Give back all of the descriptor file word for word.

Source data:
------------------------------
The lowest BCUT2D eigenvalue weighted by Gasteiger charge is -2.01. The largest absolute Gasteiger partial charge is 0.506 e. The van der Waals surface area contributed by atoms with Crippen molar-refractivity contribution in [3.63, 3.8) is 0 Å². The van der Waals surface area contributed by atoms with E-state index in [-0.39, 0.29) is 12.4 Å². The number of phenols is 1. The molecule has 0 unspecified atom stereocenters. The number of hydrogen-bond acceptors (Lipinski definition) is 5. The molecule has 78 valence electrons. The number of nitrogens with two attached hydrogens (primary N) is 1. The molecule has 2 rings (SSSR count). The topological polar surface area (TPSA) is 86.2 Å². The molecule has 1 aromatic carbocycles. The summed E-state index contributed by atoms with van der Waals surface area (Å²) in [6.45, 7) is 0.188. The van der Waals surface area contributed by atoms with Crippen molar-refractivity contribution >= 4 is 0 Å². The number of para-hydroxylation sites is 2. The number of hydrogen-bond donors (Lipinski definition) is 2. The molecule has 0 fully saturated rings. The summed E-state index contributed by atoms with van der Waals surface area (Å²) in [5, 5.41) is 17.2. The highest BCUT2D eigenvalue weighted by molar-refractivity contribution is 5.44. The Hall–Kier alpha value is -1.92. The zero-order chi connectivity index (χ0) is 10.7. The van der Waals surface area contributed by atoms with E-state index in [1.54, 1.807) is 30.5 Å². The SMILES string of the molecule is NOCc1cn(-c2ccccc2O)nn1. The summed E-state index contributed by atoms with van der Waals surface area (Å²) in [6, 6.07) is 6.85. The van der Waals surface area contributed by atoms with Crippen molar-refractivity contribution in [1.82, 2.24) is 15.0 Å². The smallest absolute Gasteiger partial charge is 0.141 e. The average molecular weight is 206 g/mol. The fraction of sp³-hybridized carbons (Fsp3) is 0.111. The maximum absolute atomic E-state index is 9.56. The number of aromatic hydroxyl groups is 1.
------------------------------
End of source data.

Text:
The lowest BCUT2D eigenvalue weighted by Gasteiger charge is -2.01. The largest absolute Gasteiger partial charge is 0.506 e. The van der Waals surface area contributed by atoms with Crippen molar-refractivity contribution in [3.63, 3.8) is 0 Å². The van der Waals surface area contributed by atoms with E-state index in [-0.39, 0.29) is 12.4 Å². The number of phenols is 1. The molecule has 0 unspecified atom stereocenters. The number of hydrogen-bond acceptors (Lipinski definition) is 5. The molecule has 78 valence electrons. The number of nitrogens with two attached hydrogens (primary N) is 1. The molecule has 2 rings (SSSR count). The topological polar surface area (TPSA) is 86.2 Å². The molecule has 1 aromatic carbocycles. The summed E-state index contributed by atoms with van der Waals surface area (Å²) in [6.45, 7) is 0.188. The van der Waals surface area contributed by atoms with Crippen molar-refractivity contribution >= 4 is 0 Å². The number of para-hydroxylation sites is 2. The number of hydrogen-bond donors (Lipinski definition) is 2. The molecule has 0 fully saturated rings. The summed E-state index contributed by atoms with van der Waals surface area (Å²) in [5, 5.41) is 17.2. The highest BCUT2D eigenvalue weighted by molar-refractivity contribution is 5.44. The Hall–Kier alpha value is -1.92. The zero-order chi connectivity index (χ0) is 10.7. The van der Waals surface area contributed by atoms with E-state index in [1.54, 1.807) is 30.5 Å². The SMILES string of the molecule is NOCc1cn(-c2ccccc2O)nn1. The summed E-state index contributed by atoms with van der Waals surface area (Å²) in [6, 6.07) is 6.85. The van der Waals surface area contributed by atoms with Crippen molar-refractivity contribution in [1.82, 2.24) is 15.0 Å². The smallest absolute Gasteiger partial charge is 0.141 e. The average molecular weight is 206 g/mol. The fraction of sp³-hybridized carbons (Fsp3) is 0.111. The maximum absolute atomic E-state index is 9.56. The number of aromatic hydroxyl groups is 1.